President Barack Obama used his veto pen Thursday in a rare rejection of an annual defense bill during a publicized photo-op event in the Oval Office.
The president’s consequential veto of the $612-billion National Defense Authorization Act will face a Republican-led override attempt in the House Nov. 5, though it is uncertain whether the GOP can coalesce the support needed to overcome Democratic opposition.
While the bill has historically passed with support from both parties, the administration argued that this year’s version used a “slush fund tactic” to add $38 billion into a military account that skirts budget caps.
Obama additionally demanded that any increases in defense spending must match increases in non-defense domestic spending.
The stipulation ignited brash condemnation from Republicans who accused the president of inappropriately using NDAA to impact the ongoing budget fight, noting the bill solely authorizes budget and policy priorities for the military without appropriating money.
“At a time when the world is not a safe place, and it’s not getting safer by any means, the president is using the defense budget, using our military, as leverage for his domestic priorities,” said Justin Johnson, a senior defense expert at The Heritage Foundation.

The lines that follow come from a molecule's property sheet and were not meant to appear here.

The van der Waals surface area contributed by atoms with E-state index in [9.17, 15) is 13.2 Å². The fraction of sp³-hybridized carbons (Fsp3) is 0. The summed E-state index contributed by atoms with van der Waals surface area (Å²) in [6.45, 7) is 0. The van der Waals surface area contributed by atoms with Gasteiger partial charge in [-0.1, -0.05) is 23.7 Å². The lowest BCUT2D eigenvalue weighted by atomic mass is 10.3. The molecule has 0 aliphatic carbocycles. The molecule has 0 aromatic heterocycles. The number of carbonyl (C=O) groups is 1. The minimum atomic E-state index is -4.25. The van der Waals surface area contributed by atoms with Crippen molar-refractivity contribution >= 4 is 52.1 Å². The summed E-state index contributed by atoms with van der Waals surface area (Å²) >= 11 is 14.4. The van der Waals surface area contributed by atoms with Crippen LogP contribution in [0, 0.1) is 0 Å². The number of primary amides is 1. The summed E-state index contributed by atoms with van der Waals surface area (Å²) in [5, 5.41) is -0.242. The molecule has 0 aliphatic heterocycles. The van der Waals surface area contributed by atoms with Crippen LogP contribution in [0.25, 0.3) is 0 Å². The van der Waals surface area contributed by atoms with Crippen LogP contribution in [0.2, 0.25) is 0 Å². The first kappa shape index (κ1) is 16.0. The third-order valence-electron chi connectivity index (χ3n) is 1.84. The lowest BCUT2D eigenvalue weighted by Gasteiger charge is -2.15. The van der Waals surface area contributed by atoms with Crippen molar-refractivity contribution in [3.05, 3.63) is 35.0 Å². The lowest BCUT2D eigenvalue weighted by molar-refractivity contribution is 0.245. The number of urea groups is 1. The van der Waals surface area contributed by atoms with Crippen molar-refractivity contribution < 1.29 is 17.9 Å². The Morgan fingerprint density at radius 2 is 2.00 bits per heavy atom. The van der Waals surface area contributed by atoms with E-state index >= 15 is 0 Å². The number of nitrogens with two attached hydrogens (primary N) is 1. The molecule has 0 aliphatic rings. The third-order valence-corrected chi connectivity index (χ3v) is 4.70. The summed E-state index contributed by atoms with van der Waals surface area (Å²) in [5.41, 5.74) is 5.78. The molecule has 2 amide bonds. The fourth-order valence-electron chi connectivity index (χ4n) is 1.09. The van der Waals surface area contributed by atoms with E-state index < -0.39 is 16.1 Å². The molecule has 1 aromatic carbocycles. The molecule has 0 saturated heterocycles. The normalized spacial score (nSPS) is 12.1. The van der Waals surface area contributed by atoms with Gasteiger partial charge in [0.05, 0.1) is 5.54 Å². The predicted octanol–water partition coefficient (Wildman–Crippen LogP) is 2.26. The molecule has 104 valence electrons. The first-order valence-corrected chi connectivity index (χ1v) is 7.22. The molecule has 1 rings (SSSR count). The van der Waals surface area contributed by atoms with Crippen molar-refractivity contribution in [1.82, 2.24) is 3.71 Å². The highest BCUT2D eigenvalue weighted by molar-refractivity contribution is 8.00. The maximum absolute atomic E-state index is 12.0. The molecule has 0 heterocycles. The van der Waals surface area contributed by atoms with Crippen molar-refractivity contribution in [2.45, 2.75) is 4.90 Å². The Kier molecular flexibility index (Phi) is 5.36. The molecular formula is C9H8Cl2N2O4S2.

NDAA has been vetoed only four times since its creation more than 50 years ago, not including Obama’s veto. Johnson said Obama’s rejection is historic because it is the first time a president has rejected the defense measure over a provision outside the bill’s reach, citing the president’s push for non-defense spending.
The legislation received bipartisan support in both houses of Congress, passing through the House 270-156 and the Senate 70-27. But House members face an uphill battle to secure the 20 additional votes required to override the president’s veto—a challenge further complicated by a handful of Democrats who have vowed to switch their position.
Johnson said if NDAA fails to survive a veto override, the bill will go into “limbo” until overarching budget negotiations are settled, delaying military programs and important authorities granted to the president under the legislation.
This is the fifth time Obama has asserted his veto power since taking office and the third this year, following a rejection of Keystone XL Pipeline approval and a bill pertaining to the National Labor Relations Board.